Dangerous rat with body of a snake? No, image is photoshopped

Has a new “dangerous rat” with the body of a snake “entered the earth”? No, but that’s the claim in a meme published on Facebook in Nigeria in November 2018 and shared over 57,000 times so far.

The image shows a furry snake body with what looks more like a mouse’s head.

Its text reads: “Another dangerous rat enters the earth. Even the RAT POISON doesn’t kill it. It was first discovered in Pakistan but it’s spreading all over the world. Many people have died already. We need to share this picture as many times as possible. Share this now for every Christian to pray.”

Image created for design competition

A reverse image search reveals the photo was originally posted on the website DesignCrowd  in 2013.

DesignCrowd, a freelance design service, had organised a competition for photoshopped images under the theme Predator & Prey. The mouse-snake image was one of the submissions.

It was created by a freelance Indonesian designer with the screen name budiyono.

The designer’s other Photoshop creations include a police officer with the head of a lion and a half-eaten pastry bun with dragonfly wings. – Motunrayo Joel (12/04/19)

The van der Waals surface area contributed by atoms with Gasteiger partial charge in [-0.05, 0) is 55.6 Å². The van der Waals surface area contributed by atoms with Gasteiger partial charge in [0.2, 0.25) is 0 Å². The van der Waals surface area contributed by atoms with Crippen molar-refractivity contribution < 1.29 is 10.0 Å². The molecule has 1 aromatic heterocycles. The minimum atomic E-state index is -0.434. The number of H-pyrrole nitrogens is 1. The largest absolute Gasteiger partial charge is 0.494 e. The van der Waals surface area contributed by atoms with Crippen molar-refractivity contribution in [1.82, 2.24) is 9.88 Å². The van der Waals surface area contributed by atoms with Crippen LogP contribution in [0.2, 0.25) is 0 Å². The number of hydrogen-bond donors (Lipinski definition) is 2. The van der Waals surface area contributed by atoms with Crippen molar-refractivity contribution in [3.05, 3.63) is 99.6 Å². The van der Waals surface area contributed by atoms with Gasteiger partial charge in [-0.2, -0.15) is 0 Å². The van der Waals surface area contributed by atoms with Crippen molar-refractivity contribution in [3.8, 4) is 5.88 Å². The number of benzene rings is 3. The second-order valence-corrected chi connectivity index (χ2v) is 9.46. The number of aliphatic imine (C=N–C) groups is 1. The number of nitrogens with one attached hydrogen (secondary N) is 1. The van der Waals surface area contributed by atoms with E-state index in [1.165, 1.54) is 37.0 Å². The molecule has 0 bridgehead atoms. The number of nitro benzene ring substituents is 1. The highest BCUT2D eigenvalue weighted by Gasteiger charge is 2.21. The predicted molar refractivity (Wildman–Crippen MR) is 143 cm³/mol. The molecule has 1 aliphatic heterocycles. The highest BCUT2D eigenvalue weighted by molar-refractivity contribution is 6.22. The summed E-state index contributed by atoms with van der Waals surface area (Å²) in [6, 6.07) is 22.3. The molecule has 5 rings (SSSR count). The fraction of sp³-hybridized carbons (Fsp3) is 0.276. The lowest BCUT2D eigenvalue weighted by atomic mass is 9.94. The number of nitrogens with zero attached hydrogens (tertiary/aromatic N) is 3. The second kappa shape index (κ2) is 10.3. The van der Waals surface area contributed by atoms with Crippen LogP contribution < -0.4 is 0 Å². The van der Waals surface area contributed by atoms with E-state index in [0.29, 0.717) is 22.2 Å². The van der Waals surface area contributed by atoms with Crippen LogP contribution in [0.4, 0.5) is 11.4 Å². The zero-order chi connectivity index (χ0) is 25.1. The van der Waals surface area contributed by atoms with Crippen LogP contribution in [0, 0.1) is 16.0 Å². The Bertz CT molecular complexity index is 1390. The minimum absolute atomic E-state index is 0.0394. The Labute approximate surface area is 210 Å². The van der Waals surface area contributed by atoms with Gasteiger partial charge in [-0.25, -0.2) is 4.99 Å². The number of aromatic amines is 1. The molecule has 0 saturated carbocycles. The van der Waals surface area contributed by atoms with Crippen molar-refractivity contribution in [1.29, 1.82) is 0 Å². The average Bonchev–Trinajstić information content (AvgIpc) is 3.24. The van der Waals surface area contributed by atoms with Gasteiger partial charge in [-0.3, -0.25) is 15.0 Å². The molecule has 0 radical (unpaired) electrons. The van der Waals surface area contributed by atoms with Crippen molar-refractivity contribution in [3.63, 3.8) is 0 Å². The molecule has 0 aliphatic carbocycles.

For publishers: what to do if your post is rated false

You’ve posted an image, a video, a statement or a link to an article on Facebook or Instagram. And a fact-checker has rated it “false”, “partly false” or “false headline”.

This could mean fewer people will see your page. What should you do? First, don't delete!

Click on our guide below for the steps you should follow.

Publishers guide

Africa Check teams up with Facebook

Africa Check has partnered with Facebook to combat fake news and false information on the social platform. This fact-check is part of the initiative.

As part of its third-party fact-checking programme, Facebook allows its partners to see public articles, pictures or videos that have been flagged as potentially inaccurate.

Content rated as “false” by fact-checkers will be downgraded in news feeds. This means fewer people will see it.

You can help us identify fake news and false information on Facebook. This guide explains how.

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